Thursday, March 16, 2006

Kiss me, I'm Scotch-Irish, darnit!

From my friend Ed of the Indy Scottish Society, here's a history of St. Pat's day, in honor of tomorrow. Since I too am Scotch-Irish (well, the parts of me that aren't French), I appreciate this. :)

Ed's History of St Patrick's Day

Here's your history lesson of the day – the history of St. Patrick's Day.

I'm not Irish, but of Scottish heritage and often get asked why I take St. Patrick's Day off, and or why our Scottish organization participates in the St. Patrick's Day Parade. Well, here's why:
St. Patrick was Scottish. He was captured and enslaved by Irish pirates. Later, he escaped, became a priest and returned to convert the Irish to Christianity. After this was accomplished, an Irish student of Patrick's – St. Columba – came and converted the Picts (the majority population in Scotland at that time) to Christianity.

The American tradition of St. Patrick's Day was actually started by Scotch-Irish Americans. The holiday in Ireland was strictly a religious observence. (the pubs were closed!)
" The first formal celebration of St. Patrick's Day took place not in Ireland, but in Boston in 1737. It consisted of a dinner attended by wealthy Protestant gentlemen and merchants who had recently come over from Ulster to settle in the colonies. By 1775, the Boston celebration included a march with 70 soldiers from the British Army who were at the time occupying Boston (an interesting note is that exactly 1 year later, in 1776, the British Army was marching again — but in double time — as they were retreating from the city. So in Boston, March 17 holds two causes to celebrate — St Patrick's Day and Evacuation day.)"'

Who were the Ulster protestants? Principally, they were the Scotch-Irish, who were Scots that had settled in Northern Ireland.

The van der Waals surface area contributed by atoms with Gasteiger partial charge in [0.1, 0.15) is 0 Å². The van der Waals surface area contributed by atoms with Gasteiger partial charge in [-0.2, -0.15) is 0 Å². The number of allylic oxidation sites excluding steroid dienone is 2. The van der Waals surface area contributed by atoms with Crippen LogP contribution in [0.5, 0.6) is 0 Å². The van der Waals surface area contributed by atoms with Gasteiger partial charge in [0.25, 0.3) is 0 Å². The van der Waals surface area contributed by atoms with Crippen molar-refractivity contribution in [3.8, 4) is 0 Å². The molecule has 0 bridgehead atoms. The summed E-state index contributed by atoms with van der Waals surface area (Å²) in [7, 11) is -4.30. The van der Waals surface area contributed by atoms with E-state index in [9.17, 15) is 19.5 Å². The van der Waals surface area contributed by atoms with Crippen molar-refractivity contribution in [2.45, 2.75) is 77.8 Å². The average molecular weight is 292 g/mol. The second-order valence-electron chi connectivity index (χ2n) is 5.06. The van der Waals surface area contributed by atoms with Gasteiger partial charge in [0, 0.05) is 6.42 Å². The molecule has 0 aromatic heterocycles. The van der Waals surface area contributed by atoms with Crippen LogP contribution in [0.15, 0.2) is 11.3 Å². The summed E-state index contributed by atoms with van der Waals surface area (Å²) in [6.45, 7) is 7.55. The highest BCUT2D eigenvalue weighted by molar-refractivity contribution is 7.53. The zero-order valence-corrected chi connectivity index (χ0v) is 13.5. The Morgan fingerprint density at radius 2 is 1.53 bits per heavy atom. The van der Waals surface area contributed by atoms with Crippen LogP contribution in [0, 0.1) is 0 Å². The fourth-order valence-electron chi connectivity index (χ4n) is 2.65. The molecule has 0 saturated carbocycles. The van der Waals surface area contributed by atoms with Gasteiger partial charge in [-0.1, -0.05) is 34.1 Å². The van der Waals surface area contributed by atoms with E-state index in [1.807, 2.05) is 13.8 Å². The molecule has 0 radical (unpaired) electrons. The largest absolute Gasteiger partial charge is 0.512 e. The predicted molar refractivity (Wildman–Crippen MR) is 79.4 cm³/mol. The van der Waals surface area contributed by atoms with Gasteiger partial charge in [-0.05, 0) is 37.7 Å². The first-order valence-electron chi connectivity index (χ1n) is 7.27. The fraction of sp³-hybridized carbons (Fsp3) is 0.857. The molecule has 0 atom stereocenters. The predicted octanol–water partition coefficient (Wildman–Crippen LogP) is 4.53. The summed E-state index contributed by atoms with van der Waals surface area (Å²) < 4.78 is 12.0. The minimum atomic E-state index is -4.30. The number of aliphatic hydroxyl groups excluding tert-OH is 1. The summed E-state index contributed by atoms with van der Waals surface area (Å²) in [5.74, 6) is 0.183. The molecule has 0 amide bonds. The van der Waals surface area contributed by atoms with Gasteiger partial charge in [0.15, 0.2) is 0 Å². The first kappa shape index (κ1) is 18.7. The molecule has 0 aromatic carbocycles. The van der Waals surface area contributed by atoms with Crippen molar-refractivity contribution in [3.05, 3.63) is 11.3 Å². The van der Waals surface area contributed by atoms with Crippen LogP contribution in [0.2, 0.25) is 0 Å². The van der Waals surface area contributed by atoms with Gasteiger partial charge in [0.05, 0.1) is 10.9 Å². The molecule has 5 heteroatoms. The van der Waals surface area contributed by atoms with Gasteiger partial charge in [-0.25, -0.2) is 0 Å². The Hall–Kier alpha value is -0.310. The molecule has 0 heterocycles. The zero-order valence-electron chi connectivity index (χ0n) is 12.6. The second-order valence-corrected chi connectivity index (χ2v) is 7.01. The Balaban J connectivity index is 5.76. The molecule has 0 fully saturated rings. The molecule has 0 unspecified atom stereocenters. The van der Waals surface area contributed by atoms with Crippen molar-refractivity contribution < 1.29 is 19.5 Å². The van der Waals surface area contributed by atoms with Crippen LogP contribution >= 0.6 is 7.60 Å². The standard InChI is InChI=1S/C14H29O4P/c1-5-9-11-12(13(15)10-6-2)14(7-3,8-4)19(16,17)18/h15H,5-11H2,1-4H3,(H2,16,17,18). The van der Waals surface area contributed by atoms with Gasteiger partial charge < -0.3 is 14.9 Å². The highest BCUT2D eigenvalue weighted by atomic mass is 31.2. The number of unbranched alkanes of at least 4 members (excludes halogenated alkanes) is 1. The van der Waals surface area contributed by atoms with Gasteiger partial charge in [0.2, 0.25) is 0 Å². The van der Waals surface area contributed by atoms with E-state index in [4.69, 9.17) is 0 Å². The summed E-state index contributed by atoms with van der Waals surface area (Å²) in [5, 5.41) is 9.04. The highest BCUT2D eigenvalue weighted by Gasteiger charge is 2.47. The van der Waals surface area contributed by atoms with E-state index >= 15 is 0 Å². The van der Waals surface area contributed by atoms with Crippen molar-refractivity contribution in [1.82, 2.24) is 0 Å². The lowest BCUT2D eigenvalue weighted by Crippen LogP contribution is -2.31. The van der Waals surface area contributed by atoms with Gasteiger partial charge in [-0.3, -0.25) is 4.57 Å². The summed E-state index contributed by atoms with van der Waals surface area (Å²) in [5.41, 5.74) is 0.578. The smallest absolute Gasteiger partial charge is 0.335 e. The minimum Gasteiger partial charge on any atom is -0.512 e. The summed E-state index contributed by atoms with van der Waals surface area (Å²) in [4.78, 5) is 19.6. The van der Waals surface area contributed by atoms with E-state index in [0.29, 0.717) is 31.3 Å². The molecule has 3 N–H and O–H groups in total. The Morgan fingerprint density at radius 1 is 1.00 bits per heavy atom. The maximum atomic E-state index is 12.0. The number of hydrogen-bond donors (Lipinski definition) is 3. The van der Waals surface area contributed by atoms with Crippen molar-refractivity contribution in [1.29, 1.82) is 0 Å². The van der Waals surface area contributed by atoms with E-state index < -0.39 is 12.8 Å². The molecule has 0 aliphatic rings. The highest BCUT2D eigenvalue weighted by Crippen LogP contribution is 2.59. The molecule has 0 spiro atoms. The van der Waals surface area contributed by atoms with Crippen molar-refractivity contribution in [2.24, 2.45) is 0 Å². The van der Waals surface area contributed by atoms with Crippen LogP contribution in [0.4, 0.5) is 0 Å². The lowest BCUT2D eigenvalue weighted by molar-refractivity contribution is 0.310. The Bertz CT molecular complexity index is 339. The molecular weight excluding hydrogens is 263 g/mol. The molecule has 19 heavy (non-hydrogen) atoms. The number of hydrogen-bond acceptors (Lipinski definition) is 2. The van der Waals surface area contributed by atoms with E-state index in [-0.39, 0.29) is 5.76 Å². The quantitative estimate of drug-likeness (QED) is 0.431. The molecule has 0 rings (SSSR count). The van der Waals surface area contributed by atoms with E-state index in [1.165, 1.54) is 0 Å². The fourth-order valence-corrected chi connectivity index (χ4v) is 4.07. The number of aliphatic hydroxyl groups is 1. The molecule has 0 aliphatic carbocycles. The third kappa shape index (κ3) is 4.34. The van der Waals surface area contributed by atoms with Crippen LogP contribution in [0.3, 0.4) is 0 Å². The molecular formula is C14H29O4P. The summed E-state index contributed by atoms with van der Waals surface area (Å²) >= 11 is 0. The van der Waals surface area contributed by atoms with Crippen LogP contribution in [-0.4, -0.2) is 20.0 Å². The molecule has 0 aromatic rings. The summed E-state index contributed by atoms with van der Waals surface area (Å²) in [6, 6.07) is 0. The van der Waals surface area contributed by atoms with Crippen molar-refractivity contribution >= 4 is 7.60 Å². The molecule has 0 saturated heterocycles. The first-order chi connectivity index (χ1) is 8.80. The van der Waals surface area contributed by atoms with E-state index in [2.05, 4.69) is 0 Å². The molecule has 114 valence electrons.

Who started the parades?
"The first St. Patrick's Day parade took place not in Ireland, but in the United States. Irish soldiers serving in the English military marched through New York City on March 17, 1762. Along with their music, the parade helped the soldiers to reconnect with their Irish roots, as well as fellow Irishmen serving in the English army. Over the next thirty-five years, Irish patriotism among American immigrants flourished, prompting the rise of so-called "Irish Aid" societies, like the Friendly Sons of Saint Patrick and the Hibernian Society. Each group would hold annual parades featuring bagpipes (which actually first became popular in the Scottish and British armies) and drums."

Which units of the British army employed bagpipes? The Scottish regiments.
"St. Patrick's Day was even acknowledged by General George Washington during the American Revolution . In 1780, during the Continental Army's bitter winter encampment in Morristown, New Jersey, Washington permitted his troops, many of whom were of Irish descent, a holiday on March 17. This event is now known as the St. Patrick's Day Encampment of 1780."

At that time, the "Irish" Washington referred to were the Scotch-Irish, of which Washington had this to say:
"If all else fails, I will retreat up the valley of Virginia, plant my flag on the Blue Ridge, rally around the Scotch-Irish of that region, and make my last stand for liberty amongst a people who will never submit to British tyranny whilst there is a man left to draw a trigger."
George Washington, at Valley Forge.

It was the Scots who started parades – with kilts and bagpipes – and most important of all, opened the pubs!!! So, if you're out tomorrow, tip one for Scotland and feel free to buy a Scot a drink if you see one. Happy St. Patrick's Day!

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